China plans to spend hundreds of billions of yuan in the next few years to clean up major rivers that are seriously polluted, in an effort to help ease the country's increasingly acute water shortage.
China's water resources per capita are only a quarter of the world average and it is also the world's largest water consumer. It is estimated that about two thirds of more than 600 Chinese cities are short of water, among which some 100 are "critical".
The triennial UN World Water Development Report is a joint undertaking of 24 UN agencies comprising UN-Water in partnership with governments and other stakeholders, and coordinated by WWAP. WWDR2 was launched during World Water Day, on 22 March 2006, at the 4th World Water Forum in Mexico City, Mexico.
The Report builds on the conclusions of the 1st United Nations World Water Development Report 'Water for People, Water for Life' published in 2003. It presents a comprehensive picture of freshwater resources in all regions and most countries of the world as it tracks progress towards the water-related targets of the UN Millennium Development Goals and examines a range of key issues including population growth and increasing urbanization, changing ecosystems, food production, health, industry and energy, as well as risk management, valuing and paying for water and increasing knowledge and capacity. Sixteen case studies look at typical water resource challenges and provide valuable insights into different facets of the water crisis and management responses.
Sindh Minister for Environment and Alternate Energy Askari Taqvi has called for joint efforts to save environment from hazardous impact of residential and industrial waste.
Energy and environment were major concerns of all the nations, specially the underdeveloped countries, he said on Tuesday at the concluding session of the first international conference on ‘Energy, Environment and Sustainable Development for Growing Economies’. The Mehran University of Engineering and Technology (MUET) organised the event in collaboration with the Higher Education Commission and British Council.
Amid the serpentine creeks and rivers; in the ramshackle wooden huts perched on stilts above the oozing mud; among the muddy puddles where children gather to collect drinking water, there is little hint of the vast oil wealth on which the entire Niger Delta is sitting.
Nigeria might be the world's eighth-biggest oil exporter, but these villagers remain mired in poverty. Getting to the nearest clinic means a day navigating the waterways; in the absence of proper schools, children idle their days away among the swamps.
The people of the Delta do not get to see even the most meagre crumbs from a table that is ever more bountiful as oil prices reach record highs. What they get instead is the pollution.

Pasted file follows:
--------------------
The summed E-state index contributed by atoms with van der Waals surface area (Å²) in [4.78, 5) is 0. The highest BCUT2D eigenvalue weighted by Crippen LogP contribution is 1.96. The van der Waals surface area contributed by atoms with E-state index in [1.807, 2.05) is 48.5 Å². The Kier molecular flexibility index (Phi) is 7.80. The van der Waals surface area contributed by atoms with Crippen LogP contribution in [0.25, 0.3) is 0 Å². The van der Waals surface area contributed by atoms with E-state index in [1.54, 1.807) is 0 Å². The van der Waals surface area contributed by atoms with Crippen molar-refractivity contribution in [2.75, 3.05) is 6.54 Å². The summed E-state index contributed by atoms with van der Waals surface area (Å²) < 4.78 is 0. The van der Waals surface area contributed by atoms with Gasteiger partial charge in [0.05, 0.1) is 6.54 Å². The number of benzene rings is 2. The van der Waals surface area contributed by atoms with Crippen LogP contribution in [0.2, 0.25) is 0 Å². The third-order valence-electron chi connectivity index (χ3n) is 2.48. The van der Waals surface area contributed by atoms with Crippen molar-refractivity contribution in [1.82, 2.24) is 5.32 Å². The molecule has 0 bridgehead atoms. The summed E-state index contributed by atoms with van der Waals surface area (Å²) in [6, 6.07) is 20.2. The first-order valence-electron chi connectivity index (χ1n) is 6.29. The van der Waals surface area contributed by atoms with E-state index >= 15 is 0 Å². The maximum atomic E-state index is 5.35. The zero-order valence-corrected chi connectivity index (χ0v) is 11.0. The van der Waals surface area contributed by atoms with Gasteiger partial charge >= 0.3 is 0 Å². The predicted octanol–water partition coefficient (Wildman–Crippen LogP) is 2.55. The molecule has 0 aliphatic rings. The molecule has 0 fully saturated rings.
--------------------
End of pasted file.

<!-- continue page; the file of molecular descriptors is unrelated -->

A poor environment is directly responsible for around 25% of all preventable ill health in the world today, and two-thirds of those affected are children. They fall sick because of a lack of essential environmental resources – chief among them sufficient and clean water, food, shelter, fuel, and air. People also become ill through exposure to hazards in the environment. Many diseases are linked to environmental problems such as polluted drinking water, poor air, waste disposal and exposure to mosquitoes and other carriers of disease. But changes in the way people live and work can also cause a sudden increase in old diseases or the emergence of new ones. Overcrowding and industrialization affect the health of millions in the developing world.
November 21, 2007 presentation by Gary Schoolnik for the Stanford School of Medicine Medcast lecture series.
Gary Schoolnik, MD, professor of medicine, discusses how the use of chemical fertilizers and other environmental disturbances are driving the genetic transformation of cholera in Bangladesh and in turn spawning new epidemics of the disease in South Asia.
City clusters are made up of groups of large, nearly contiguous cities with many adjoining satellite cities and towns. Over the past two decades, such clusters have played a leading role in the economic growth of China, owing to their collective economic capacity and interdependency. However, the economic boom has led to a general decline in environmental quality. This paper will review the development and current status of the major environmental problems caused by city clusters, focusing on water and air pollution, and suggest possible strategies for solving these problems.
Situated on the border between the three countries of Macedonia, Albania, and Greece, Lake Prespa is a popular recreation spot for inhabitants of the entire region. Polluted rivers flowing into the lake, however, are a menace to the already precarious ecological system unless measures are taken to ensure the waters are filtered. Thanks to the introduction of modern methods of waste management, the SDC is contributing to the decontamination of these waters and to raising the environmental awareness of the region's inhabitants.